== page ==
Thus, harm reduction was introduced as part of the normalization of drug use even before its official adoption by the State. In this new context, the user has been transformed into an active agent of harm reduction. This changes two important sociological understandings, their social role in the processes of social interaction, as well as their status, because it assumes responsibility in relation to health and the damage that can be caused to it (GOFFMAN, 2004).


From the study that aimed to analyze the discursive constitution interposed about the Consumption Rooms at Reduced Risk in the French public debate, it was observed that the implementation of these establishments in France was historically preceded by the construction of drug use itself as a social problem and stigmatization of psychoactive users. The apprehension of this problem occurred, initially, by the political and medical environment in an austere and prohibitive way, with harmful results in terms of marginalization and illness of those users.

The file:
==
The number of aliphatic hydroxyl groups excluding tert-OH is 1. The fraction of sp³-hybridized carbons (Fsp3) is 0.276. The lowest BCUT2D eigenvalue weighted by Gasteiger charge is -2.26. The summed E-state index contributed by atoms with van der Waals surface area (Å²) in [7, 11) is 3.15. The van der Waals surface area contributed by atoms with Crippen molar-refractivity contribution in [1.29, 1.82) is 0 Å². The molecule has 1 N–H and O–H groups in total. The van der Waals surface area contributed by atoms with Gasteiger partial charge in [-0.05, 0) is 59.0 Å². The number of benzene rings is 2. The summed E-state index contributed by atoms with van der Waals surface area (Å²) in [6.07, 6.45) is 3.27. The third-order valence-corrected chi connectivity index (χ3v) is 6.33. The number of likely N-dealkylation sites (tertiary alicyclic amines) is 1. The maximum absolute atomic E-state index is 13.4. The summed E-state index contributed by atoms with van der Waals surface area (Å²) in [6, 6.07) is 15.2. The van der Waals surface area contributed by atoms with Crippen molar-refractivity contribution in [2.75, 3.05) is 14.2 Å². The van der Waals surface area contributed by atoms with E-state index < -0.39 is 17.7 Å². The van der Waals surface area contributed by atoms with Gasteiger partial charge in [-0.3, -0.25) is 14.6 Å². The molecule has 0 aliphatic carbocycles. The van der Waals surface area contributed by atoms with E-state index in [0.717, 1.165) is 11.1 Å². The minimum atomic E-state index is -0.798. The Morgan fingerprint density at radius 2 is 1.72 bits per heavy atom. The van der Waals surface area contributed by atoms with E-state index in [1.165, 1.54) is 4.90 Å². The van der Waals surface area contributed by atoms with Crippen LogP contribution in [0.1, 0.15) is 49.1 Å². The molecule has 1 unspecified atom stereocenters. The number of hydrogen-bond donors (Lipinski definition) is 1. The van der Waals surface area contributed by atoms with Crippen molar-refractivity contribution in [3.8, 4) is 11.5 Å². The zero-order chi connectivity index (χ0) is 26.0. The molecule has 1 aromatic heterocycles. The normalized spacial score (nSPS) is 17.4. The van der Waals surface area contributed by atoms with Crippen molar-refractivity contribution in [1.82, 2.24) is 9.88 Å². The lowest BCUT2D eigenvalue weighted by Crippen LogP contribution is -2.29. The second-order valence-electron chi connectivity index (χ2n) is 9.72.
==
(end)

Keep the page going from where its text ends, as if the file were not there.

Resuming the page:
Since our initial question sought to understand the social aspects that led to the transition from prohibitionism to the adoption of the model of moderation and harm reduction, we can conclude that this transition resulted from the constitution of a field of controversies which inserted the theme into the French public debate. In view of the health challenges launched, the agenda of harm reduction in the consumption of psychoactive drugs has become the domain of public health, with new actors configuring this field. Driven by actions in smaller spheres, the issue reached great amplitude and led to the negotiation of the conditions for the implementation, in 2016, of those establishments that aim to mitigate the vulnerability of people who consume injectable substances.

According to the documents analyzed (scientific articles and theses), we observed that the previously prevailing prohibitionist model is associated with an ideal based on abstinence, while that of harm reduction, which replaced it, is linked to the logic of moderation. It is infers that there is a consensus among the authors about the understanding that a Consumption Room is a structure that, because it is inscribed in a disciplinary model of harm reduction, allows consumption through moderation, as opposed to the prohibition model.